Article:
Friday, 29 March 2019

Meeting #4 with Dr Jannie Van Hees and Ms Feps: Collaborative planning

There's never enough time in the day to really dive deep into anything really, let alone text!  In our attempts to find the time for my year 9 social studies class to develop language, Dr Jannie and I came up with the idea to collaborate with their English teacher, Makerita (Ms Feps) to collaborate and design a course that will build a rich programme of language learning and making, to help support our students.

Our initial brainstorming planning meeting was held 15th March, where we were pitched the idea to my year 9 classes English teacher Makerita.  We talked about themes and how it could look to both subjects and ways we could collaborate on the teaching and learning of texts.  After the meeting we went away to think about what we needed to have done individually with our separate achievement objectives and also ways to connect with each other. 

Today we had a google hangout session where we focussed on the plan itself.  We started with brainstorming, then talked about ideas for creating and sharing of the student learning.  I discussed the problems students had in connecting with their community and we unpacked what the reality was and how we could develop it further.  Here is a brainstorm plan that I developed from our meeting.

The blue circles underneath fit under each area of people, place and community so I didn't try to link them together.   We will discuss this further at our next meeting this Friday.

Jannie, Makerite and me on our google hangout (I'm sick by the way lol)

Tuesday, 26 March 2019

School Goal Number #2: Sharing departmental literacy strategies

One of our department goals is to utilise literacy strategies across our junior school to support achievement in reading and writing. At our department meeting today, our team shared some of the literacy strategies that we have learnt from our PLD with Marc Milford, our literacy guru, who was present to provide feedback and feed forward.

There were lots of good activities that our team shared which was really great to see.  One particular strategy that Sonya Robertson had taught in her classroom, utilised resources from a site called Newsela (anyone can join the newsela site with their google account).   On the site, it has current events articles that allow you to choose the reading level applicable for your kids.  Below is an example. 
The title and article are for the less able readers as shown by the drop down box.
The same article but at more advanced level for the more able students
Students were then asked to use a scaffolded template of predicting, questioning and selecting 20 key words from the article, then select the 6 most important words.  Using this list, students were asked to summarise what the article was about in their own.  They then used this summary in a blog post.  Here are a few examples of blog posts:

It was awesome to hear how students such as Kaleb, who has had time off school, show his learning in his blog.  Sonya pushed him to get it done and she shared how she felt she had made progress in helping him with his work.  Marc was really impressed in the modal verbs that some of the students were using and suggested that a point be made to the students what the modal verbs were and how these helped develop their summary.  I was really proud of the strategies that Sonya and the team have used so far to address the learning needs of our kids.  I look forward to hearing more in the future.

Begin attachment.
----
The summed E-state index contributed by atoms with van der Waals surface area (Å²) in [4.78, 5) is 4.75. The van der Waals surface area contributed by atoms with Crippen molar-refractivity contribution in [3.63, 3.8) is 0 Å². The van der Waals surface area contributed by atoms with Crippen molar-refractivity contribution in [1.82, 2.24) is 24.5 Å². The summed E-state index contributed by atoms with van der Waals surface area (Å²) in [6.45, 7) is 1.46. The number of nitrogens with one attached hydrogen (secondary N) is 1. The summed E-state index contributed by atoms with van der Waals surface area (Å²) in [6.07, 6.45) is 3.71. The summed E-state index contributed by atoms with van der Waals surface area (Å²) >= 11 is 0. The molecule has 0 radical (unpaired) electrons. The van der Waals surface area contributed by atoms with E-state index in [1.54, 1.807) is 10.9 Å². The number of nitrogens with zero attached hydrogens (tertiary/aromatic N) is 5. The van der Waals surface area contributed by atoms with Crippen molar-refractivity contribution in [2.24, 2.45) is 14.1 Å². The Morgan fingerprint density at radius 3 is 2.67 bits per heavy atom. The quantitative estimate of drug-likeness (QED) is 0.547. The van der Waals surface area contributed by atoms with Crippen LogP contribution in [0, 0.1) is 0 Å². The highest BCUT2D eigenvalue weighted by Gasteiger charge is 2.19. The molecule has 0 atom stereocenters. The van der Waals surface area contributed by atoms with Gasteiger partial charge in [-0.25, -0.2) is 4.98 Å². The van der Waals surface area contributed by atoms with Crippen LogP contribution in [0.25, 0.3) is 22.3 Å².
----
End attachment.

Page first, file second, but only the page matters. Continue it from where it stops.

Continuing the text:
Thursday, 21 March 2019

CoL teachers meeting #2: Understanding the inquiring teacher

At our CoL meeting today, Dr Aaron Wilson shared his insights around how to build a 'detailed and robust profile of our students in relation to that student learning focus'.

Just a thought...
Before this meeting, we had to find out what was going on for the learners in my classroom.  I needed to figure out how to find this out so of course I started by googling it.

I wondered about student engagement to try and build a picture of how we can look more closely at engagement.
Reflections on the effect of my practice on engagement.

Types of engagement include:

(a) Cognitive:  kids are engaged with the process and are willing to learn
(b) Behavioural:  kids show they're ready and willing to learn
(c) Emotional:  kids feel secure in the relationships with teachers, classmates and school.

I have been thinking of the me and my survey that Dr Graeme Aitken had alluded to at a PLD last year and I am reading through the background of the survey to understand it more.

Here are my notes my from our CoL meeting:
Come up with a plan to build a rich picture in relation to the valued learning outcomes that we have identified.

What is a common focus? Is this a common focus across our CoL team?

Do we have similar approaches to profiling the students?  I need to think of a plan.

The next stage for our inquiry is to look at describing tools/measures/approaches that I plan to use to get a more detailed and accurate profile of students' learning in relation to my challenge.  We then need to justify why we chose these approaches.   I want to break down what this means further.

  • Profile
  • Standardised tests
  • Student voice
  • Connecting with whanau
  • Data (PAT asttle)
  • Progression over the years
  • Formative/diagonistic/summative tests
  • Research types
    • Learning styles is an example of gathering information
Idea #1:  Is there a lack of resilience in reading or behaviours when it comes to text?  What are their attitudes to learning?  Do they like reading/writing?

Saturday, 16 March 2019

Inquiry Blog #3: The most important and catalytic issue of learning to me

(3) Explain why you judge this to be the most important and catalytic issue of learning for this group of learners this year (In chemistry, a catalytic substance one  which increases the speed of a chemical reaction).